Kentucky’s House Licensing, Occupations, & Administrative Regulations Committee moved an amended legal digital sports betting bill out of committee Wednesday, and the next stop will be the House floor.
Kentucky has long struggled to determine how or if to legalize wagering. Several bills have gotten out of committee over the last five years, but even with public and enthusiastic support from Gov. Andy Beshear, none has passed both chambers.
The latest bill, HB 551, would allow up to 27 digital platforms in addition to brick-and-mortar sportsbooks at horse racetracks and parimutuel facilities. According to the bill, adjusted gross revenue would be taxed at 14.25% for digital bets and 9.75% for retail wagers, and the Kentucky Horse Racing Commission would be the regulator.
Up until this year, Adam Koenig had been the sponsor of legal wagering and gambling bills, but he was not reelected in November. Koenig attended Wednesday’s hearing and was called out by the committee chair as a special guest at the top of the meeting. Rep. Michael Meredith, who authored HB 551, said that Koenig “laid a ton on foundation for this bill” in the previous three years.
This year’s version of the legislation focuses on sports betting and does not include online poker or daily fantasy, both of which have been tied to legal wagering efforts in the past. The General Assembly has three weeks in which it could act to bring sports betting to the state, as it adjourns March 30.
Kentuckians have been trying to bet
Meredith reviewed committee amendments to the bill, which included removing a 12-month requirement for in-person registration and allowing OTBs to offer wagering. The amendments were accepted by voice vote.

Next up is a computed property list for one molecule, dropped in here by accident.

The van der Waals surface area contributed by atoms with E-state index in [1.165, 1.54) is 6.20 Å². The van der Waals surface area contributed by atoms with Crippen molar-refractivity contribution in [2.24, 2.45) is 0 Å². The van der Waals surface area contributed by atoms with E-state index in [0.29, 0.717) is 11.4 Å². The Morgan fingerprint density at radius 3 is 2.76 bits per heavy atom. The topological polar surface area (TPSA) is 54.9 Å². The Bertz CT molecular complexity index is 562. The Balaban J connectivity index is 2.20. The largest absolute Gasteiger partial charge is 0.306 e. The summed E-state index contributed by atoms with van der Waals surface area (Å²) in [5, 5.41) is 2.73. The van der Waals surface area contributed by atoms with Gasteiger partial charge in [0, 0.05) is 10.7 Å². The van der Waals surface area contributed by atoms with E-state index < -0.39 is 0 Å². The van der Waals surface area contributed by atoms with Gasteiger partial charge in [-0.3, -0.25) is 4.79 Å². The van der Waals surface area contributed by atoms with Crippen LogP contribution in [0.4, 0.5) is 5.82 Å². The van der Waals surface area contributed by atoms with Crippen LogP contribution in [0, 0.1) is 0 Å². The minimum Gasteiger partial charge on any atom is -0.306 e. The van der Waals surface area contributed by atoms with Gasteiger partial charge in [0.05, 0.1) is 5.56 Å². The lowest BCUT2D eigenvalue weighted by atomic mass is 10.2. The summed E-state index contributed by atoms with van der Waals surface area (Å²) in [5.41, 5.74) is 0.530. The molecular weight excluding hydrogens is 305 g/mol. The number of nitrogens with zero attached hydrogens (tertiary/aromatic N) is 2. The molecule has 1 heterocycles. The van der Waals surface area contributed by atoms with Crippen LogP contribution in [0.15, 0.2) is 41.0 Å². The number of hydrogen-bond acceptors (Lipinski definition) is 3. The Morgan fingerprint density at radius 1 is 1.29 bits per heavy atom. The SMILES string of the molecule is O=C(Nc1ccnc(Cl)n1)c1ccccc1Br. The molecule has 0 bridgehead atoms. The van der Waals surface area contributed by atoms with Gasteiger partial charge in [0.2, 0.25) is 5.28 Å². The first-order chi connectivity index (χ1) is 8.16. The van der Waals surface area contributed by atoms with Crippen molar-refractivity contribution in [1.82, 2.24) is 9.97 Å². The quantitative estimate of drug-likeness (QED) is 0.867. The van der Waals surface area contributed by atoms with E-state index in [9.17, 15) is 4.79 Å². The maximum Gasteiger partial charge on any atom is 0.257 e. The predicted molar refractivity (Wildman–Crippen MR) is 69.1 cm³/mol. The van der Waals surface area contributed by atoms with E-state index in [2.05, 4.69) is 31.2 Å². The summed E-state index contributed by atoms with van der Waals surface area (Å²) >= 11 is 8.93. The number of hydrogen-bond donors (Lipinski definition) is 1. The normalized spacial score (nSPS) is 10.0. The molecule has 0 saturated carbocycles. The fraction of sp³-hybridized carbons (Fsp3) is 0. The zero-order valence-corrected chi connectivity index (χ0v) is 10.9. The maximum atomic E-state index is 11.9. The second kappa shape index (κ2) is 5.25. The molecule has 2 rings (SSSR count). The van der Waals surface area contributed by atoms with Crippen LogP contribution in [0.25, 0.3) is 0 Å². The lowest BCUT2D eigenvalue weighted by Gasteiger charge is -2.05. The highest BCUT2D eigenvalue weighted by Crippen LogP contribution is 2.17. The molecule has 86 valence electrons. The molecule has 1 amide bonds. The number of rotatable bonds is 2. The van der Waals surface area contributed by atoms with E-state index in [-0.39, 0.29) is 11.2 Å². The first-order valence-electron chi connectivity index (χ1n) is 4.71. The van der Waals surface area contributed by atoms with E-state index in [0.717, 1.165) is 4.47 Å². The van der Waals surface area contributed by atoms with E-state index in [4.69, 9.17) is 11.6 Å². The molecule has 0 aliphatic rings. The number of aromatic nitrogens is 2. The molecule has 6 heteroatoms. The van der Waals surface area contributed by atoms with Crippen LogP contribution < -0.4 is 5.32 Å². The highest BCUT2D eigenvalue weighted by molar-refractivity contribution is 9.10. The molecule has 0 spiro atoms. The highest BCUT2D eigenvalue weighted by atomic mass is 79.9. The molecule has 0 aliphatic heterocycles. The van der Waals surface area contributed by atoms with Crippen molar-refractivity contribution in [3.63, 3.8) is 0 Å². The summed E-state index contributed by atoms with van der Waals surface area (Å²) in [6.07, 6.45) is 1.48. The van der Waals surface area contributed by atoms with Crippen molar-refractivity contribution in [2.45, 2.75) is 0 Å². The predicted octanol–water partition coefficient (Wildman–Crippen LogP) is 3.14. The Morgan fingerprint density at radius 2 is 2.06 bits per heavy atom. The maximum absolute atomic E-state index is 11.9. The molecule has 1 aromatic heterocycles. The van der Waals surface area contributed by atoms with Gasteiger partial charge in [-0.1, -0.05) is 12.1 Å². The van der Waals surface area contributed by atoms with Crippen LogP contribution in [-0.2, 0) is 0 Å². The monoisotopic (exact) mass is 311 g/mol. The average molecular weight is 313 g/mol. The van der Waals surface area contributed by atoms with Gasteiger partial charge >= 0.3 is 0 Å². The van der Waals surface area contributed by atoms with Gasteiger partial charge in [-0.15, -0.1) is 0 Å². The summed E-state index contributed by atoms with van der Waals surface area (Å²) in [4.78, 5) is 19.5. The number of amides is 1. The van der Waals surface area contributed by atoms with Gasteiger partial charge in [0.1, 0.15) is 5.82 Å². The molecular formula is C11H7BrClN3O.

Meredith pointed to GeoComply data that shows that Kentuckians have been trying to access legal wagering in Ohio since it went live Jan. 1. He said there were 1 million attempts in January by Kentuckians to wager in Ohio and 188,000 accounts “picked out and shown to be from Kentuckians trying to be in our border states.”
When Ohio went live, it meant that six Kentucky border states — Illinois, Indiana, Ohio, Tennessee, Virginia, and West Virginia — now offer legal mobile wagering. The only border state that has not legalized is Missouri, where committees in both the House and Senate have approved bills, but it’s likely there won’t be any more movement there until after the mid-March spring break.
.@KYAlGentry didn’t mince words about the logic of legalizing sports betting, but not betting on fantasy sports, in Kentucky. It’s “ridiculous,” he said, but they’re trying scrounge up a few more votes… pic.twitter.com/y8HGZ2isma
— Chris Otts (@christopherotts) March 8, 2023
“I can’t debate anyone’s moral objections or religious convictions on this matter,” Meredith said Wednesday. He went on to say that billions are being bet from Kentucky on the black market.
“This is not a product that is not already happening — it is just happening in an illegal and unregulated fashion,” Meredith said. “And the bill we have before you just seeks to put it in a regulated, legal marketplace so we protect the people of the commonwealth.”
Meredith also said the bill’s fiscal note suggests that the state would take in $23 million per year in sports betting tax revenue. He said that while it’s “not a huge amount … that’s $23 million that is either not being given to any government or is being given to our border states.”
Groups with longstanding opposition to legal wagering — the Family Foundation and Kentucky League on Alcohol, Gambling Problems, and Substance Use Disorders — testified against the bill, contending that gambling preys on the weak and is addictive and that it’s bad public policy to endorse such an industry.